(March 28, 2010) – WASHINGTON, D.C. – Moments after completing a call with Russian President Dmitry Medvedev, President Obama, accompanied by Secretary of State Hillary Clinton, Secretary of Defense Robert Gates and Joint Chief of Staff Chairman Michael Mullen, announced that an agreement with Russia on the terms of a new nuclear arms disposal treaty had been reached.

“In many ways, nuclear weapons represent both the darkest days of the Cold War, and the most troubling threats of our time,” Obama said. “Today, we’ve taken another step forward…in leaving behind the legacy of the 20th century while building a more secure future for our children. We’ve turned words into action. We’ve made progress that is clear and concrete.”

According to a release from the White House, the new START Treaty has three layers of increasing detail: the treaty text, the protocol containing additional rights and obligations, and the technical annexes. All three will be submitted to the Senate for consent and ratification.

Under the treaty, each country will determine how to reduce its nuclear stockpile to 30 percent below current levels. Medvedev and Obama are scheduled to sign the treaty on April 8 in Prague.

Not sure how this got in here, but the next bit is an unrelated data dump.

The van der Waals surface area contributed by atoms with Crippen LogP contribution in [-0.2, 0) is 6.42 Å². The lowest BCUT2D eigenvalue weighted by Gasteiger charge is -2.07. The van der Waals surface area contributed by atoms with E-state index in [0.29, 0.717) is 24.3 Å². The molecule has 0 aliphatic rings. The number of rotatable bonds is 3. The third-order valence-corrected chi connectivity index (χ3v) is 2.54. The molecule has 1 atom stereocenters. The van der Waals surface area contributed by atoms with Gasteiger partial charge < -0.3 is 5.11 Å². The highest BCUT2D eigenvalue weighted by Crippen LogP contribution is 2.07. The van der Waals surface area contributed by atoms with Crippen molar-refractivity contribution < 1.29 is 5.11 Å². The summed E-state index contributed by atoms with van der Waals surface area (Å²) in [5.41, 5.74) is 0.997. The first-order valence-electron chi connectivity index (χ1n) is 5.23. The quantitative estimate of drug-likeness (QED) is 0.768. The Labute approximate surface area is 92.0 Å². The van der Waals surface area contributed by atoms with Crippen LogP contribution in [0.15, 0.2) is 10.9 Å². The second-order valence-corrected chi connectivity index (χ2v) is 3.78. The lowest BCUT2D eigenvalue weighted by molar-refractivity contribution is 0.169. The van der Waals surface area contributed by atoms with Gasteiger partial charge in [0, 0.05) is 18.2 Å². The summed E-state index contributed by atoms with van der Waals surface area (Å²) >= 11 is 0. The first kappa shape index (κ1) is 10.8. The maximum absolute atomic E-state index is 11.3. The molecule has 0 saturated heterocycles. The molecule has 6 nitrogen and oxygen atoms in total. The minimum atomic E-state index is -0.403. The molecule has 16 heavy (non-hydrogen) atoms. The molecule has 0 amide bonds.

“We have a vision, a long-term vision, of moving towards a world without nuclear weapons. We are absolutely realistic about how long that will take,” said Clinton. “The steps we are taking add up to something that makes a very clear statement of intent.”

Clinton said this treaty sends the message to America that the cold war is over  and there is no need to maintain massive nuclear arsenals as a deterrent. It also gives the United States more credibility on the world stage, and a strong leadership position when dealing with countries like Iran and North Korea.

Asked if she thought New START Treaty ratification would be subject to partisan rhetoric and debate in Congress, Clinton indicated national security has always produced bipartisan support.

“I don’t believe this ratification effort will be affected by anything other than individual senators’ assessments of whether this is in the best interest of national security,” she said. “We are absolutely united in our belief that this is in America’s best interest.”


Talibah Chikwendu

Special to the AFRO